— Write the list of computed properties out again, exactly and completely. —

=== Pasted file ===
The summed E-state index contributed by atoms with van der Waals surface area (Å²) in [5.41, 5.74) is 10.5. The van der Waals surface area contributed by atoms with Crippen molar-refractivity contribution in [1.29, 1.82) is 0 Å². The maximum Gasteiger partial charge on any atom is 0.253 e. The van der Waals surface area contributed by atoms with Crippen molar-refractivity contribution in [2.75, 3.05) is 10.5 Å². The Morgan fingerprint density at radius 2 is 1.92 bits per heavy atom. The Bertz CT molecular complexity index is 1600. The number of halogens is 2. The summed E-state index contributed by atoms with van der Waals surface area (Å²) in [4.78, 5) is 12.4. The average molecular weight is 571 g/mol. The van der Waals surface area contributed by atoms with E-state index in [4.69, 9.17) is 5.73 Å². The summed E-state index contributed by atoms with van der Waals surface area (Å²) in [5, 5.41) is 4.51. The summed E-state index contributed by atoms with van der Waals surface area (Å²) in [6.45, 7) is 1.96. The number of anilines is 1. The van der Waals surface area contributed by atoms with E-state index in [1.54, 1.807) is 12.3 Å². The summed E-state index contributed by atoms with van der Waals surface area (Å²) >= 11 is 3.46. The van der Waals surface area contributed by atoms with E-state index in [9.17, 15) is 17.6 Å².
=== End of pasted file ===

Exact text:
The summed E-state index contributed by atoms with van der Waals surface area (Å²) in [5.41, 5.74) is 10.5. The van der Waals surface area contributed by atoms with Crippen molar-refractivity contribution in [1.29, 1.82) is 0 Å². The maximum Gasteiger partial charge on any atom is 0.253 e. The van der Waals surface area contributed by atoms with Crippen molar-refractivity contribution in [2.75, 3.05) is 10.5 Å². The Morgan fingerprint density at radius 2 is 1.92 bits per heavy atom. The Bertz CT molecular complexity index is 1600. The number of halogens is 2. The summed E-state index contributed by atoms with van der Waals surface area (Å²) in [4.78, 5) is 12.4. The average molecular weight is 571 g/mol. The van der Waals surface area contributed by atoms with E-state index in [4.69, 9.17) is 5.73 Å². The summed E-state index contributed by atoms with van der Waals surface area (Å²) in [5, 5.41) is 4.51. The summed E-state index contributed by atoms with van der Waals surface area (Å²) in [6.45, 7) is 1.96. The number of anilines is 1. The van der Waals surface area contributed by atoms with E-state index in [1.54, 1.807) is 12.3 Å². The summed E-state index contributed by atoms with van der Waals surface area (Å²) >= 11 is 3.46. The van der Waals surface area contributed by atoms with E-state index in [9.17, 15) is 17.6 Å².